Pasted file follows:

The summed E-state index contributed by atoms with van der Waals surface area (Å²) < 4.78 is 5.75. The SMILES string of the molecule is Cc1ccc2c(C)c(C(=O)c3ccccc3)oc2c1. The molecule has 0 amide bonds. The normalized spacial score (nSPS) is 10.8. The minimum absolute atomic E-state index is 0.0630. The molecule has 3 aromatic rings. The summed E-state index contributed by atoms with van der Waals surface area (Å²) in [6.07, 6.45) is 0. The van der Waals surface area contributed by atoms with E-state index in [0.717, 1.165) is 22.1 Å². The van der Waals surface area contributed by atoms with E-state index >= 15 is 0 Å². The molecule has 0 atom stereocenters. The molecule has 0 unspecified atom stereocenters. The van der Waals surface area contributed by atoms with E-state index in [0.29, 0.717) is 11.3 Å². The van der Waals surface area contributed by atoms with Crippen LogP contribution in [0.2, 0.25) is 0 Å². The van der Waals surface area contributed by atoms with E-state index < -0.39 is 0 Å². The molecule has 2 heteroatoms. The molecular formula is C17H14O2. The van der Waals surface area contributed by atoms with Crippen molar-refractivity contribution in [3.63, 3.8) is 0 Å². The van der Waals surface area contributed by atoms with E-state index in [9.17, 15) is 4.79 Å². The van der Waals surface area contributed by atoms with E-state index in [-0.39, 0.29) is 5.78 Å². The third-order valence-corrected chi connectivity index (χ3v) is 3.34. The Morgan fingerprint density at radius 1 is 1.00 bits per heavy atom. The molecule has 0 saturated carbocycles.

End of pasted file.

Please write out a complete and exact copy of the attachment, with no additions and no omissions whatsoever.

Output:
The summed E-state index contributed by atoms with van der Waals surface area (Å²) < 4.78 is 5.75. The SMILES string of the molecule is Cc1ccc2c(C)c(C(=O)c3ccccc3)oc2c1. The molecule has 0 amide bonds. The normalized spacial score (nSPS) is 10.8. The minimum absolute atomic E-state index is 0.0630. The molecule has 3 aromatic rings. The summed E-state index contributed by atoms with van der Waals surface area (Å²) in [6.07, 6.45) is 0. The van der Waals surface area contributed by atoms with E-state index in [0.717, 1.165) is 22.1 Å². The van der Waals surface area contributed by atoms with E-state index >= 15 is 0 Å². The molecule has 0 atom stereocenters. The molecule has 0 unspecified atom stereocenters. The van der Waals surface area contributed by atoms with E-state index in [0.29, 0.717) is 11.3 Å². The van der Waals surface area contributed by atoms with Crippen LogP contribution in [0.2, 0.25) is 0 Å². The van der Waals surface area contributed by atoms with E-state index < -0.39 is 0 Å². The molecule has 2 heteroatoms. The molecular formula is C17H14O2. The van der Waals surface area contributed by atoms with Crippen molar-refractivity contribution in [3.63, 3.8) is 0 Å². The van der Waals surface area contributed by atoms with E-state index in [9.17, 15) is 4.79 Å². The van der Waals surface area contributed by atoms with E-state index in [-0.39, 0.29) is 5.78 Å². The third-order valence-corrected chi connectivity index (χ3v) is 3.34. The Morgan fingerprint density at radius 1 is 1.00 bits per heavy atom. The molecule has 0 saturated carbocycles.